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NEW YORK — Alarmed by the rapid escalation in the prices of cancer drugs, the nation's leading oncology society unveiled Monday a new way for doctors and patients to evaluate different treatments — one that pointedly includes a medicine's cost as well as its effectiveness and side effects.

The American Society of Clinical Oncology's "value framework" is part of a change in thinking among doctors, who once largely chose drugs based on medical attributes alone. The major cardiology societies, for instance, are also starting to factor cost into their evaluations of drugs.

"The reality is that many patients don't get this information from their doctors, and many doctors don't have the information they need to talk with their patients about costs," Dr. Richard Schilsky, chief medical officer of the oncology society, said at a news conference Monday.

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He said the price of new cancer drugs now averages $10,000 a month, and some cost $30,000 a month, which can mean prohibitive copayments even for patients with good insurance. "Many cancer patients are facing severe financial strain, even bankruptcy in some cases," he said.

The value framework envisions considering two costs: the out-of-pocket costs for the patient and the overall cost of a drug to the health system.

Evaluating the latter cost would put doctors in the role of being stewards of societal resources. That is somewhat of a controversial role for doctors because it might conflict with their duty to the patient in front of them. But the oncology society said it did not see those roles as being in conflict.

The framework, published online Monday by the Journal of Clinical Oncology, is more of a proposed methodology than a final evaluation of different drugs. The society said it would solicit comments from the public and then possibly revise it. Moreover, it will take time to input the data on the effectiveness, side effects, and costs of each drug, and convert it to a system that can be used on computers and mobile phones.

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There is no requirement that doctors use the framework, and it remains to be seen whether they will. But the authors of the document say it is a start.

"It allows the patient and the doctor to at least talk through the issues," said Dr. Lee N. Newcomer, senior vice president for oncology at insurance company UnitedHealth and a member of the task force. "Before, the information wasn't there."

UnitedHealth is mounting a similar effort of its own, Newcomer said. Starting this month, it is requiring oncologists to get prior approval from the insurance company for every cancer drug they administer. The company will then track what happens to patients. Two years from now, when a doctor asks permission to use a certain drug, the company will provide information on how the results from that drug compared with the results of using other drugs.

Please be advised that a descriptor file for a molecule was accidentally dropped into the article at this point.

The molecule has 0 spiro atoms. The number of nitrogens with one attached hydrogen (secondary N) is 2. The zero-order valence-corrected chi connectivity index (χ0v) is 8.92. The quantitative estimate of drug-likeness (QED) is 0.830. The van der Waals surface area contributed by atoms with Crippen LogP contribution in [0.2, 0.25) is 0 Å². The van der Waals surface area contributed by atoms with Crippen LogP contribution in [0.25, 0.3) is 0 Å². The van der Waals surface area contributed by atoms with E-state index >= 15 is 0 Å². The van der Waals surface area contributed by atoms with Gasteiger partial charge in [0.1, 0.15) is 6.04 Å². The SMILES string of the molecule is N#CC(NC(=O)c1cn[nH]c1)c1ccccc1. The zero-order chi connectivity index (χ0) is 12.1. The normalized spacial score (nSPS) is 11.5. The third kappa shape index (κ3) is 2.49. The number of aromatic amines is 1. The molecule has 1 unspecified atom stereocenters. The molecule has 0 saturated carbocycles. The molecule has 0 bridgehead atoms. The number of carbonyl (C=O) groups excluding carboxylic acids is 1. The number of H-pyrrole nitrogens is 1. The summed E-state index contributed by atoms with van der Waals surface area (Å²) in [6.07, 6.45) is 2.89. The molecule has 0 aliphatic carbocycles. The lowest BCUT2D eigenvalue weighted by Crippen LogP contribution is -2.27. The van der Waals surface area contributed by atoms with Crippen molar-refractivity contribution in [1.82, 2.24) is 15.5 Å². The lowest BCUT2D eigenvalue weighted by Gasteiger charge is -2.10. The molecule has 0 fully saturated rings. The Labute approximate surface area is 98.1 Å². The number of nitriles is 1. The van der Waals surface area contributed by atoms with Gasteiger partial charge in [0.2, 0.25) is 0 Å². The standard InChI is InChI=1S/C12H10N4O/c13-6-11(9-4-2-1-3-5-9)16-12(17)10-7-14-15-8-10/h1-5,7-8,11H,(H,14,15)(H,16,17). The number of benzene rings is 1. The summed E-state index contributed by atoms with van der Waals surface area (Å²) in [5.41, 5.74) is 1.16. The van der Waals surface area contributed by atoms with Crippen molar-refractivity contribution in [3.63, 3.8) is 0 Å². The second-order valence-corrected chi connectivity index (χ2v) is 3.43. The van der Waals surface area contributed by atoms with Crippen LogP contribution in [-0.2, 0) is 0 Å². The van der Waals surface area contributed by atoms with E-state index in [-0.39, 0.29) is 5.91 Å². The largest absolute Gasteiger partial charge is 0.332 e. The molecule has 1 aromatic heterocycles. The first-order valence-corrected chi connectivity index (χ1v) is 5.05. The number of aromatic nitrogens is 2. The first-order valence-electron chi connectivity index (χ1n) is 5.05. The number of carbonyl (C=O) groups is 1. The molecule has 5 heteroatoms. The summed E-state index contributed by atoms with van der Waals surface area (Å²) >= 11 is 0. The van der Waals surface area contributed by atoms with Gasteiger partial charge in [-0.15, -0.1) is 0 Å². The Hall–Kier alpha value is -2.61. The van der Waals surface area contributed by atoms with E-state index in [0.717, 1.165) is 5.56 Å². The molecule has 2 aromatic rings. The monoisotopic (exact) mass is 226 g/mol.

Several of the physicians who contributed to the report are from medical institutions in Massachusetts, and Dr. Lowell E. Schnipper, the lead author listed on the study, is clinical director of the Beth Israel Deaconess Medical Center Cancer Center.

Concern about cancer drug prices has been rising for years, and there have been public signs of revolt. At its annual meeting late last month, the oncology society included a talk lambasting the prices of cancer drugs as part of its plenary session.

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Some experts say that, ideally, the price of a drug should reflect its value, but that does not seem to be the case with cancer drugs. A recent study by researchers from the National Cancer Institute, published in JAMA Oncology, surveyed cancer drugs approved from 2009 through 2013. It found that prices did not correlate very well with how novel a drug was or whether it prolonged life, versus just shrinking tumors.

So there can be great differences in the value of different treatments. The framework is supposed to be a standardized tool for evaluating drugs. It computes a score — called the net health benefit — based on clinical trial data.

Drugs for advanced cancer are given a score from zero to 130. Up to 80 of the points are based on their effectiveness in prolonging lives, delaying the worsening of cancer, or shrinking tumors. Then up to 20 points can be added or subtracted based on side effects. And up to 30 bonus points can be granted if the drug relieves cancer symptoms or allows a patient to go without treatment for a period of time.

The costs are listed separately, rather than incorporated into the final score. That is a step short of what is done in some evaluations, such as those by the National Institute for Health and Care Excellence in Britain, in which drugs are rated by the cost per extra year of life they provide, adjusted by side effects and symptoms.

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Researchers at Memorial Sloan Kettering Cancer Center recently announced a tool that allows people to evaluate the cost-effectiveness of cancer drugs. The cardiology societies have also said they will evaluate drugs using the cost per year gained of quality life.

Schnipper, chairman of the task force that developed the framework, said patients wanted to know how medically effective a drug is. Adding the cost into an overall rating would obscure that information, he said.